Person-first Language is a form of speaking and writing that puts the person before their disability or diagnosis. It provides the understanding that they are multifaceted and that their diagnosis or disability is just one aspect of them that contributes to their identity.
Person-first language, also referred to as people-first language, is about dignity and respect for all individuals. This type of language promotes an understanding of what a person can do and allows for the person to be seen as more than their disability or diagnosis. It encourages a positive and empowering society that openly understands that people with disabilities are capable, independent, and motivated by many of the same factors as people without disabilities.
During transition conferences with the public schools, I prompt parents to tell about their child and I also add any additional information. During this time, I may say something like “Jack has a diagnosis of Down Syndrome” and then we go on to discuss the child’s strengths, personality, and areas where the family may like to see growth. Person-first Language really is a strengths-based approach and the paradigm around how our services are provided. We do not come from a place of limitations or expectations. We come from a place of strength, ability, and what their child brings to the world. Person-first Language does not just benefit the people who live with diagnoses or disabilities, it really paves the way to create a more understanding world.
When we lead with language like this it opens the door to see the individual for who they are. The little nuances that make them, them. Using this language in practice, I can see parents’ faces light up being able to describe their child to the teachers in a holistic way that encompasses ALL that they are, not just this one, minute aspect of their identity.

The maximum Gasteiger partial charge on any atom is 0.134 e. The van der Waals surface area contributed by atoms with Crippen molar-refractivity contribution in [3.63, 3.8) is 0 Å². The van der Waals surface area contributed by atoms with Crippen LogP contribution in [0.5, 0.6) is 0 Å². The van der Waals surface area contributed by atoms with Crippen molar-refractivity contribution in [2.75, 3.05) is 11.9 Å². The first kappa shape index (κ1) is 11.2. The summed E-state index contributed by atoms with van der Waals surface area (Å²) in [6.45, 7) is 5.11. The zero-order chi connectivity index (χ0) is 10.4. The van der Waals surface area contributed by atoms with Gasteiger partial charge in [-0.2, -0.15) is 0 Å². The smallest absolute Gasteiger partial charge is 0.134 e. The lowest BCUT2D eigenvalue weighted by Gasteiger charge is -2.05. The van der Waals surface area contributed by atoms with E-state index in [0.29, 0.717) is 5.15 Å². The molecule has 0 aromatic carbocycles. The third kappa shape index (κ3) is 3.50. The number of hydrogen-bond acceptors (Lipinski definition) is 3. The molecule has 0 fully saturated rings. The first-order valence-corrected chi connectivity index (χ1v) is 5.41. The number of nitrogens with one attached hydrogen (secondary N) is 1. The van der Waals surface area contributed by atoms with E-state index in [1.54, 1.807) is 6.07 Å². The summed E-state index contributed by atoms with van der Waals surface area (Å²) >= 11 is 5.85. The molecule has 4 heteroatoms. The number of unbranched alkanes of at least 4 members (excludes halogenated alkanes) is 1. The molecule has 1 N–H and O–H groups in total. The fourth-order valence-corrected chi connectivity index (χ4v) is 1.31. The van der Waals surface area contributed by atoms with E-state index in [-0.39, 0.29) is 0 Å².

Language is a powerful tool that provides a lens or template for how we view the world and how we view ourselves. When we use a person-first language, we are initiating dialogue that demonstrates the understanding that people with disabilities have the same desires and will to be independent and autonomous. Person-first language does not only help on the individual level, it has the potential to shape the way laws are written and encourages full-accessibility for all.
Person-first language has the power to shape a culture which allows for people of all abilities to be active participants in every area of society.
When referring to a person with a disability, refer to the person first. Say something like “individual with a vision impairment” rather than “deaf person”. The goal is to focus on what the person is capable of and to avoid false implications that the person is not capable or is lacking abilities. Just like people without disabilities, people with disabilities are extraordinarily varied in their levels of ability and desires for themselves. This type of language avoids stereotypes and promotes respect for the person first and foremost. It also teaches children, teens, and adults with disabilities to respect themselves and to never feel limited in their abilities. It is important to respect this individuality and denounce stereotypes by using person-first language.
By Alison Stramel, Social Worker